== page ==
Veterans Benefits:

GAO's Proposed Role in Reviewing Efforts to Protect Veterans from Financial Exploitation

GAO-17-804T: Published: Sep 13, 2017. Publicly Released: Sep 13, 2017.

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Elizabeth Curda
(202) 512-7215
curdae@gao.gov

 

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What GAO Found

In prior work, GAO has found that veterans who applied for Department of Veterans Affairs (VA) pension benefits could be targeted for financial exploitation. For example, in 2012, GAO identified over 200 organizations, such as financial planners, that marketed their services to help veterans qualify for needs-based VA pensions. GAO found that some organizations offered veterans products and services that could adversely affect them by transferring their assets to lower their net worth. For example, some organizations sold veterans deferred annuities that might limit access to funds during their expected lifetimes. Additionally, in 2013, GAO reported shortcomings in VA's process for ensuring that representatives approved to assist veterans with the VA claims process were adequately knowledgeable about the process and were of good moral character, as required by law. GAO made 8 recommendations to VA to address these and other shortcomings and a matter for congressional consideration to establish a look-back and penalty period for veterans who transfer assets before applying for pension benefits. VA has implemented all 8 of these recommendations and is taking actions to establish a look-back and penalty period.

As currently drafted, the proposed Veterans Care Financial Protection Act of 2017 contains three provisions that GAO will comment on today: (1) VA would be required to develop and submit standards that protect veterans from dishonest and predatory practices to the Senate and House Committees on Veterans' Affairs within 180 days of enactment. (2) GAO would be required to submit a report to those committees containing standards that GAO determines would be effective in protecting individuals should VA not meet this deadline. (3) GAO would be required to complete a study on the standards implemented under the proposed act. GAO's observations on each of these three proposed requirements follow.

  • The proposed legislation does not clearly specify whether the standards are intended to be legally binding. Clarifying whether the standards are intended to be legally binding is important for determining what steps VA would need to take and whether completing these steps within 180 days is feasible.
  • If VA does not meet the 180 day deadline, the proposed legislation requiring GAO to report on standards is problematic because it could hamper GAO's ability to meet the audit standards by which GAO conducts its audits. These audit standards require GAO to maintain independence and identify and mitigate threats to its independence. For example, threats include GAO reviewing a service or work that it has previously performed for an agency; in this case, recommending standards. If GAO develops standards that VA then implements, this could hamper GAO's ability to audit in an independent manner subsequent VA efforts in this area. In addition, it would be inappropriate for GAO to set these types of standards for VA, an executive agency. Thus, GAO recommends removing this proposed provision.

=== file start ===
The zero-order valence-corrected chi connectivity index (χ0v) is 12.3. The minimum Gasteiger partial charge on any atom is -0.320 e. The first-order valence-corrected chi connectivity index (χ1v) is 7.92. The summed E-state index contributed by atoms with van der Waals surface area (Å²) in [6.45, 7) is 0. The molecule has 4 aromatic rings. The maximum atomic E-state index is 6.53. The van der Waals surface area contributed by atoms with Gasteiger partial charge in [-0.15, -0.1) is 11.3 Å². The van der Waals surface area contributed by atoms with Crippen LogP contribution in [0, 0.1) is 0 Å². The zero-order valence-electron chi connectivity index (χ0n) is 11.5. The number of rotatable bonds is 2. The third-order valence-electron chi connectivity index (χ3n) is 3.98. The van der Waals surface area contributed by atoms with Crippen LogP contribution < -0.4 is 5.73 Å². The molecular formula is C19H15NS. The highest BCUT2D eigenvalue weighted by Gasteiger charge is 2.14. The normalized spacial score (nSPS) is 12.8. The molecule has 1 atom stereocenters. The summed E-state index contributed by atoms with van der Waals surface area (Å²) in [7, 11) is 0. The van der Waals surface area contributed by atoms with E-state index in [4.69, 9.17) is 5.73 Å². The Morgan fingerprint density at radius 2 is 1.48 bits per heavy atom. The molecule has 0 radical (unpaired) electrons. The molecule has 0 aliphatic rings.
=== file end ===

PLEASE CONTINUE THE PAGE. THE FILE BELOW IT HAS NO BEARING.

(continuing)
• The proposed legislation would also require GAO to conduct a study on the standards VA implemented to protect these veterans. By itself, this requirement is an appropriate role for GAO.

Why GAO Did This Study

The proposed Veterans Care Financial Protection Act of 2017 seeks to address the financial exploitation of aging and disabled veterans who are eligible for certain VA benefits. VA pension benefits are available to certain wartime veterans and their surviving spouses with limited means. Those who need additional assistance with everyday living activities may also be eligible to receive VA Aid and Attendance benefits, which increase the amount of the monthly pension they receive from VA.

GAO was asked to provide input on the proposed Veterans Care Financial Protection Act of 2017, which is being considered by the House and Senate. This legislation, as proposed, would require the development of federal and state standards for protecting individuals eligible for pension and Aid and Attendance benefits from dishonest, predatory, or unlawful practices.

In this statement, GAO discusses (1) its prior work related to VA pension benefits, and (2) its observations on certain provisions within the proposed legislation as currently drafted. This statement is based on prior GAO work on veterans' benefits and GAO's review of the proposed legislation.

For more information, contact Elizabeth Curda at (202) 512-7215 or curdae@gao.gov.

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